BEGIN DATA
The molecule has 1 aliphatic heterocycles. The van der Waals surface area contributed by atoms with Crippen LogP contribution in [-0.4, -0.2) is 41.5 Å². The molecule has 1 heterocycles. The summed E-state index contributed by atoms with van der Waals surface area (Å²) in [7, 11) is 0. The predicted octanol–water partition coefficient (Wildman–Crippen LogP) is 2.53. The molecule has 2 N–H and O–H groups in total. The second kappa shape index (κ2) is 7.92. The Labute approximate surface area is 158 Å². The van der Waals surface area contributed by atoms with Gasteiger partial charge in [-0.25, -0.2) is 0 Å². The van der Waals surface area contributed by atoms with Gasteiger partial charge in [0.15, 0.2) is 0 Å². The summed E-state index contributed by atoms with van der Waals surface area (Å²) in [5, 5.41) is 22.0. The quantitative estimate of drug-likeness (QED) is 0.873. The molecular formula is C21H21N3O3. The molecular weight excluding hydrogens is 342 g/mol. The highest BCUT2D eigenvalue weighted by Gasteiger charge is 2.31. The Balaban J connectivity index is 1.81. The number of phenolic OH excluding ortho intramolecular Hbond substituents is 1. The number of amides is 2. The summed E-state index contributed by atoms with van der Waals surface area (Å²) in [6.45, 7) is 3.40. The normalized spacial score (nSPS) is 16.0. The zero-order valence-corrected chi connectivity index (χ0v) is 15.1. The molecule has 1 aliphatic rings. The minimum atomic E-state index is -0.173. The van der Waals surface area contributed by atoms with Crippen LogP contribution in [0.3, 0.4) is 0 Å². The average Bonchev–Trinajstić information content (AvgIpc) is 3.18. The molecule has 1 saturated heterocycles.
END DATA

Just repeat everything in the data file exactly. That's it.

The molecule has 1 aliphatic heterocycles. The van der Waals surface area contributed by atoms with Crippen LogP contribution in [-0.4, -0.2) is 41.5 Å². The molecule has 1 heterocycles. The summed E-state index contributed by atoms with van der Waals surface area (Å²) in [7, 11) is 0. The predicted octanol–water partition coefficient (Wildman–Crippen LogP) is 2.53. The molecule has 2 N–H and O–H groups in total. The second kappa shape index (κ2) is 7.92. The Labute approximate surface area is 158 Å². The van der Waals surface area contributed by atoms with Gasteiger partial charge in [-0.25, -0.2) is 0 Å². The van der Waals surface area contributed by atoms with Gasteiger partial charge in [0.15, 0.2) is 0 Å². The summed E-state index contributed by atoms with van der Waals surface area (Å²) in [5, 5.41) is 22.0. The quantitative estimate of drug-likeness (QED) is 0.873. The molecular formula is C21H21N3O3. The molecular weight excluding hydrogens is 342 g/mol. The highest BCUT2D eigenvalue weighted by Gasteiger charge is 2.31. The Balaban J connectivity index is 1.81. The number of phenolic OH excluding ortho intramolecular Hbond substituents is 1. The number of amides is 2. The summed E-state index contributed by atoms with van der Waals surface area (Å²) in [6.45, 7) is 3.40. The normalized spacial score (nSPS) is 16.0. The zero-order valence-corrected chi connectivity index (χ0v) is 15.1. The molecule has 1 aliphatic rings. The minimum atomic E-state index is -0.173. The van der Waals surface area contributed by atoms with Crippen LogP contribution in [0.3, 0.4) is 0 Å². The average Bonchev–Trinajstić information content (AvgIpc) is 3.18. The molecule has 1 saturated heterocycles.